Here are three more brusiers who lie slightly outside the current meta:
Of these three, it seems that Wukong performs the best, though Xin Zhao may be a slightly better pick for early game strength. Nocturne has one of the flattest plots I have seen in this entire analysis (any champion, any role). As the game continues to develop season-to-season, I would not be surprised to see him make a surge when current choice picks get nerf'd and fall out favor, or if he gets a tiny buff at some point.
Here is an interesting group of junglers that were all super-popular in season 4:
In these four I see disadvantage. Kha'Zix and Rengar do appear to have more advantage when the game goes late, but in games less than 40 minutes these two are losing a good fraction. Lee Sin and Jarvan are rank 1 and 3 in terms of popularity, but are getting crushed in terms of advantage at basically every point in the game. The season 5 jungle items do not favor these picks, but people continue to go to them. Combine this with the intense mechanical skill-ceiling of Lee Sin and we have a recipe for elo disaster.
Here is an interesting pair of AP jungle surprise attackers:
With these two it seems best to either win early by intimidation or to have the game go super-late. Other champions have their advantage leaning toward one or the other of early/late, but these two can go either way. Shaco wins late by split-pushing (in my experience) and Fiddlesticks wins by initiating a game-ending fight. This provides some evidence that Riot has done well with their initiative to enhance strategic diversity in jungle picks.
Here are a pair of tanks that ease us into the late game:
Neither of these is super-popular in the current meta (as evidenced by the relatively small number of matches), but both certainly have plots that trend up as games go later. I think Rammus is a bit easier to play than Zac, which may account for his slightly better win rate. The low popularity of these picks may be deserved; there are statistically better late-game junglers to choose from in the season 5 meta.
Two point-and-click ultimates that secure ganks:
Vi and Warwick have similar plots, which is perhaps unsurprising. Both have a disadvantage in the super-early game since their ganks are relatively weak before level 6. Both trend up to a respectable advantage in games that go over 35 minutes. Vi is a lot more popular than Warwick however; her Vault Breaker skill that allows her to go over walls completely changes the topology of the map for her, which gives her many more options at almost every point in the game. The halcyon days of Warwick + Skirmisher + Devourer + Blade of the Ruined King are long past.
Here are the latest of the late game Junglers
Fizz is still trying to find his identity in season 5, and six-item Master Yi is as silly as always has been. But, perhaps it is interesting to see Nautilus with a plot that vaguely resembles these other two. What is it after 45 minutes that would give him a large (and increasing) advantage? I would not have predicted this particular shape for his plot.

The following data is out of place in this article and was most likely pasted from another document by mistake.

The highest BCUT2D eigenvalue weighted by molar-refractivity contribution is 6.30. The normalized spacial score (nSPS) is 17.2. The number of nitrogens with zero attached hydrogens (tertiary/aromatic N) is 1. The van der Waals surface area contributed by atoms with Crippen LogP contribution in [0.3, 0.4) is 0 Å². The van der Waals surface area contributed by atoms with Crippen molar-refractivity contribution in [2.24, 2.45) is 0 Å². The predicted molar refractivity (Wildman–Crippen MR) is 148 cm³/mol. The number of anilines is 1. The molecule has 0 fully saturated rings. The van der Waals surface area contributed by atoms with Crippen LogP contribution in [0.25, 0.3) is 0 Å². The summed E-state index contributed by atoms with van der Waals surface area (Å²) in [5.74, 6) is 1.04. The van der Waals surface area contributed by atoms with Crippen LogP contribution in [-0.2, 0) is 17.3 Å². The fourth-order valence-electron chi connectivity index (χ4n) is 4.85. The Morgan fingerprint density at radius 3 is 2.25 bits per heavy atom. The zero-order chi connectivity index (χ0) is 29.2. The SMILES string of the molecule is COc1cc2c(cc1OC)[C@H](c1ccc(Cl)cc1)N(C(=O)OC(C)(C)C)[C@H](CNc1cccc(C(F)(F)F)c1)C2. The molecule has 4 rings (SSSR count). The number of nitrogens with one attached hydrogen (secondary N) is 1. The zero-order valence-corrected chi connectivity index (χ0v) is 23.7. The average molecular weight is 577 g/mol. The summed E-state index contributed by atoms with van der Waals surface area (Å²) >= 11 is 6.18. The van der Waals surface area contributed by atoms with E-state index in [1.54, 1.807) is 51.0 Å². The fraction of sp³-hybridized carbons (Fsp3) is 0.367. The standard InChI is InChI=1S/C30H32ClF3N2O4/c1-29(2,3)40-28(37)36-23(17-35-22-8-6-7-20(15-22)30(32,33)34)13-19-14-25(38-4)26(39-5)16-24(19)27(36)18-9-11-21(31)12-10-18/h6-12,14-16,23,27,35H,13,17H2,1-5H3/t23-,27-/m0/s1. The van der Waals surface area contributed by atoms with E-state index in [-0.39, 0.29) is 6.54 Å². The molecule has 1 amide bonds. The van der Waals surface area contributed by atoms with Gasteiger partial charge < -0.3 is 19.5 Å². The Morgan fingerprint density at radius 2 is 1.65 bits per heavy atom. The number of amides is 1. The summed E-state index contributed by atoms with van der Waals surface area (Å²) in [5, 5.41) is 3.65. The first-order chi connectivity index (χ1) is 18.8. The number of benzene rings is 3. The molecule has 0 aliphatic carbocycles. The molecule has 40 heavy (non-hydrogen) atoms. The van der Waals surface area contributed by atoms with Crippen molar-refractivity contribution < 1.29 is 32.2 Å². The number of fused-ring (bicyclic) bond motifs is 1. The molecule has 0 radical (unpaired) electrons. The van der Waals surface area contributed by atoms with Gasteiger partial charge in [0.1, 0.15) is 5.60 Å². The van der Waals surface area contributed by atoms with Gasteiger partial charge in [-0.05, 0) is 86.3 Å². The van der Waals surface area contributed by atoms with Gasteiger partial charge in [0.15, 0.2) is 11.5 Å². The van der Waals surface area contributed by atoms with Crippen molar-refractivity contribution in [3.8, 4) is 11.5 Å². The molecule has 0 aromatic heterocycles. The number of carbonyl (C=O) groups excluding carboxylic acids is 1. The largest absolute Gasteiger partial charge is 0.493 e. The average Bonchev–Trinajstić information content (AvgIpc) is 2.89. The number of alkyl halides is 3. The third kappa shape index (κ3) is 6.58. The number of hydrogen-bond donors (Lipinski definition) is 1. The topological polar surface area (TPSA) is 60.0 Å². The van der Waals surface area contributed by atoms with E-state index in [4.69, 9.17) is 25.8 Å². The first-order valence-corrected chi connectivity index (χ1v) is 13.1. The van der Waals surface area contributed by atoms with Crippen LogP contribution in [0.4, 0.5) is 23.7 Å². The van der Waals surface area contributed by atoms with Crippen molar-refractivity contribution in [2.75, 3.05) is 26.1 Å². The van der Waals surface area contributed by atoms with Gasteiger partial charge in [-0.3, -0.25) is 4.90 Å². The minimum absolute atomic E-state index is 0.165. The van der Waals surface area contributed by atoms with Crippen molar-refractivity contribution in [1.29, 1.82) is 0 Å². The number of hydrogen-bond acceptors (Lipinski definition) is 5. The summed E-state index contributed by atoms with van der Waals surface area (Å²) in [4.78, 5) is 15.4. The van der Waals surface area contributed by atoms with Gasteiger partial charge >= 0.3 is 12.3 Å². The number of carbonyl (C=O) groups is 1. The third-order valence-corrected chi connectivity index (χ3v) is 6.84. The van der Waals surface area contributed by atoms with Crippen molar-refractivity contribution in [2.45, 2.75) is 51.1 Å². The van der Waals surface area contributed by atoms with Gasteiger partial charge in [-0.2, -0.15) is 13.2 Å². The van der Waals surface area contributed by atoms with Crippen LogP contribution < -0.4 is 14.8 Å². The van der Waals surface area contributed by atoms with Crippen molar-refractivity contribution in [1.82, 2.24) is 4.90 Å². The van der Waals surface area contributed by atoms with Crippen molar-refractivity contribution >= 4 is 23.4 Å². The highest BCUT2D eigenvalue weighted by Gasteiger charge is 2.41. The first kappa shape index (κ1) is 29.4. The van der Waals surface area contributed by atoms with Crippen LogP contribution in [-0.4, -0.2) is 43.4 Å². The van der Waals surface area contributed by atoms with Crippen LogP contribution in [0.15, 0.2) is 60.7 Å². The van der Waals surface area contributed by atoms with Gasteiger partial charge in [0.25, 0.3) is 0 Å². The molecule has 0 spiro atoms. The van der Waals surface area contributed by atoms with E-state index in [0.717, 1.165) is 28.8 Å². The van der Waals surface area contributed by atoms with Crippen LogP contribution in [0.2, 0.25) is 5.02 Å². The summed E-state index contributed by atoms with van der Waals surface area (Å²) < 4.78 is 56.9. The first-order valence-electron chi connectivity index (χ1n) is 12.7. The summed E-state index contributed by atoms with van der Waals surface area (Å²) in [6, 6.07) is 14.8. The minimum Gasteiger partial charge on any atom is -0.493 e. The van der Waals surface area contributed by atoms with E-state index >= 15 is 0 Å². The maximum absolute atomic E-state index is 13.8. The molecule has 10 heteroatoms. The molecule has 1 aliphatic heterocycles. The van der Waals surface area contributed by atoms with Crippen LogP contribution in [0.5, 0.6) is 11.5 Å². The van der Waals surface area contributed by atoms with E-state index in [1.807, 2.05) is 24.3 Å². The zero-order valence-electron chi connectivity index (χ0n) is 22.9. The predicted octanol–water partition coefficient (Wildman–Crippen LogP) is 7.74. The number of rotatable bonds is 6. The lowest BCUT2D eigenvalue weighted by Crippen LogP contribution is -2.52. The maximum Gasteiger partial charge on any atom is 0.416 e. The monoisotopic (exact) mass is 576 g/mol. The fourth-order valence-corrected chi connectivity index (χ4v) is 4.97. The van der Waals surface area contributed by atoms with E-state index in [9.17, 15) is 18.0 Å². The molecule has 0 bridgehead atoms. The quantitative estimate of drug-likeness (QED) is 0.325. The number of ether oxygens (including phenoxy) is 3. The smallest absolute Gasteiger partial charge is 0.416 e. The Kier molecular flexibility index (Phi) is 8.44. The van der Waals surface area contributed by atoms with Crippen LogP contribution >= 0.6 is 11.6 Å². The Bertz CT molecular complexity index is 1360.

The season 5 jungle has been all about Sejuani, so why not end the day on her?
This plot is just silly. Sejuani confers a sizable advantage at almost every point in the game. Her ultimate is hard to hit (well, harder than Vi or Warwick, ha!) and some of the other skill-shot champions have not fared well in this analysis, but Sejuani is such a good fit for Cinderhulk that she has literally run over the competition since its introduction. I wonder how long her reign of terror will last. Anyway, all aboard the freelo train while it rides.
Yowza, 31 junglers all popular enough to support this analysis. That is by far more than the other roles. Riot's initiative to increase strategic diversity in the jungle appears to be quite successful. I appreciate you making it all the way here to the bottom of the page with me. What a journey.
There are a million ways to slice data like this, and I made a great number of choices and assumptions in my analysis. I am sure I screwed up somewhere. Get at me on twitter and share your thoughts.
I think this is it for champion strength over time. I have a few ideas simmering for future posts, so be sure to come back every week for fresh insights. While you wait, check the index and see what you have missed. Then, subscribe to the rss feed so no one reads the next post before you.
That is it for now. LeagueMath.com is ready for a nap—to rest up for all the League Math you can muster.
Only Krugs, Murkwovles, Gromps, Razorbeaks, Sentinels, and Bramblebacks were harmed in the making of this article.